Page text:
I recently had the opportunity to talk to a Latin American group on the topic of intelligence for leadership. We all recognize that beyond the technical, functional and organizational competencies there is more required of a leader. Individuals who reach that level in the organization generally meet very well the above competencies. They get there because they have the knowledge, the experience and sufficient tenure to be effective. They are very capable on the specific aspects of their functions and meet well the organizational competencies. However, not all have perfected other complementary forms of intelligence.
I must confess that in preparing for this presentation, I found an overwhelming amount of intelligence categories. Scholars are already mentioning new forms such as leadership intelligence and business intelligence as a ways to measure one’s capabilities. Regardless of the classification, intelligence implies the perception and retention of information that can be later applied in other situations.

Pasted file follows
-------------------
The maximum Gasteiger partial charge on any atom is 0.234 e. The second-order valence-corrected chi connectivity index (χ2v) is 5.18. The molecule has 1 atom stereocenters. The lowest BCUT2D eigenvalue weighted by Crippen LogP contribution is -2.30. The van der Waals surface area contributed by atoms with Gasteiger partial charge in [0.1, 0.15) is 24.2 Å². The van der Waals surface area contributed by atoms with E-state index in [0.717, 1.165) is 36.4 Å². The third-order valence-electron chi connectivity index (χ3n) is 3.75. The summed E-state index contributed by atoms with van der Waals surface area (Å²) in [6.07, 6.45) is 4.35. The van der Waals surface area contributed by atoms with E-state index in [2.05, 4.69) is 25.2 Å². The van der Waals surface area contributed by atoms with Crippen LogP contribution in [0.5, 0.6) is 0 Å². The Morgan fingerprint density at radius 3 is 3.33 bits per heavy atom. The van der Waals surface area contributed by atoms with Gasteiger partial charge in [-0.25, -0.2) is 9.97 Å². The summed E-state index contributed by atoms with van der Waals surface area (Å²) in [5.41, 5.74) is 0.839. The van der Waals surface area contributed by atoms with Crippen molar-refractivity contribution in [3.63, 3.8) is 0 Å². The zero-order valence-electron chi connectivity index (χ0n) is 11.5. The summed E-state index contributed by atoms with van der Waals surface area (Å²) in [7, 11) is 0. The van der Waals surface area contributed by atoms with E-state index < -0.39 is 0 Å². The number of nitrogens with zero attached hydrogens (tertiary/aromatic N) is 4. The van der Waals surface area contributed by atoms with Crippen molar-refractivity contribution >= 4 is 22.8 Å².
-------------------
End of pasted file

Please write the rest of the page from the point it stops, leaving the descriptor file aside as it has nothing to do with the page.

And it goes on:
These are three that are considered critical in today’s world and likely in the future, so it’s important for all leaders and aspiring leaders to have a strong focus in working on these types of intelligence.
Practical intelligence refers to what we know as “street savvy” and “common sense”. It’s about understanding the environment and using that knowledge to obtain goals. It allows the person to put things in context, defines viability of ideas and evaluates possibility of success. (Robert Sternberg)
Cultural intelligence talks to the capacity of individuals to interact and work effectively in different cultures and with diverse individuals. It’s about leveraging differences through inclusion in order to accomplish the business goals (Christopher Earley, Soon Ang and Dan Livermore)
Emotional intelligence talks about the ability to feel understand and apply the knowledge of emotions to facilitate collaboration and productivity. It’s about how well people know themselves so they can manage themselves better and to how much they understand and empathize with others in a manner that allows for them to manage their relationships effectively. (Daniel Goleman)
In order to exhibit practical intelligence the person must show ability to:
In order to exhibit cultural intelligence the person must show:
In order to exhibit emotional intelligence the person must show:
This is what will make a difference in a dynamic and changing global environment where being bright is not enough.